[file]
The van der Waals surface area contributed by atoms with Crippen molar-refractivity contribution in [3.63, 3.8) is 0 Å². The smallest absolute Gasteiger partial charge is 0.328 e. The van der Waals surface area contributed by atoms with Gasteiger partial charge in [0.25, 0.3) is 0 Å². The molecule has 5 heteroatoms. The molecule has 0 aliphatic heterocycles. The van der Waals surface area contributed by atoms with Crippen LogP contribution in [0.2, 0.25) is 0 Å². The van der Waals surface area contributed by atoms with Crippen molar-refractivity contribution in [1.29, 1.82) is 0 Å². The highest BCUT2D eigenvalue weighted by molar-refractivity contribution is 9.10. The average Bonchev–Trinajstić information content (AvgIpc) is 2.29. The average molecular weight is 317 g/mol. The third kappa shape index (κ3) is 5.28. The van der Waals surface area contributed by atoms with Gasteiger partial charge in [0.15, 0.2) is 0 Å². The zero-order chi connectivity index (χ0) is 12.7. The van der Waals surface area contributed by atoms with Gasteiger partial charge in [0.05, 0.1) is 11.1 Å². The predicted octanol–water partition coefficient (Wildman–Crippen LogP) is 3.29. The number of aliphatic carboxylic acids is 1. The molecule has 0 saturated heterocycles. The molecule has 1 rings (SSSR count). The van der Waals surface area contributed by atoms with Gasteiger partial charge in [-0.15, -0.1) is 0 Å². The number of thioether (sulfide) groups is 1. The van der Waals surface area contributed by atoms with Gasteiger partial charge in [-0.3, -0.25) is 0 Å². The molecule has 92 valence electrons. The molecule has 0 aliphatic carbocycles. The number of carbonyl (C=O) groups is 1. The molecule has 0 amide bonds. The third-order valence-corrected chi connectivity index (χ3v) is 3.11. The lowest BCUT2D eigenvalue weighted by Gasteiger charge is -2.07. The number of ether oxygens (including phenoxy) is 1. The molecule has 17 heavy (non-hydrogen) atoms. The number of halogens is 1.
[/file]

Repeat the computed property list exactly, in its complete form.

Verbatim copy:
The van der Waals surface area contributed by atoms with Crippen molar-refractivity contribution in [3.63, 3.8) is 0 Å². The smallest absolute Gasteiger partial charge is 0.328 e. The van der Waals surface area contributed by atoms with Gasteiger partial charge in [0.25, 0.3) is 0 Å². The molecule has 5 heteroatoms. The molecule has 0 aliphatic heterocycles. The van der Waals surface area contributed by atoms with Crippen LogP contribution in [0.2, 0.25) is 0 Å². The van der Waals surface area contributed by atoms with Crippen molar-refractivity contribution in [1.29, 1.82) is 0 Å². The highest BCUT2D eigenvalue weighted by molar-refractivity contribution is 9.10. The average Bonchev–Trinajstić information content (AvgIpc) is 2.29. The average molecular weight is 317 g/mol. The third kappa shape index (κ3) is 5.28. The van der Waals surface area contributed by atoms with Gasteiger partial charge in [0.15, 0.2) is 0 Å². The zero-order chi connectivity index (χ0) is 12.7. The van der Waals surface area contributed by atoms with Gasteiger partial charge in [0.05, 0.1) is 11.1 Å². The predicted octanol–water partition coefficient (Wildman–Crippen LogP) is 3.29. The number of aliphatic carboxylic acids is 1. The molecule has 0 saturated heterocycles. The molecule has 1 rings (SSSR count). The van der Waals surface area contributed by atoms with Gasteiger partial charge in [-0.15, -0.1) is 0 Å². The number of thioether (sulfide) groups is 1. The van der Waals surface area contributed by atoms with Gasteiger partial charge in [-0.3, -0.25) is 0 Å². The molecule has 92 valence electrons. The molecule has 0 aliphatic carbocycles. The number of carbonyl (C=O) groups is 1. The molecule has 0 amide bonds. The third-order valence-corrected chi connectivity index (χ3v) is 3.11. The lowest BCUT2D eigenvalue weighted by Gasteiger charge is -2.07. The number of ether oxygens (including phenoxy) is 1. The molecule has 17 heavy (non-hydrogen) atoms. The number of halogens is 1.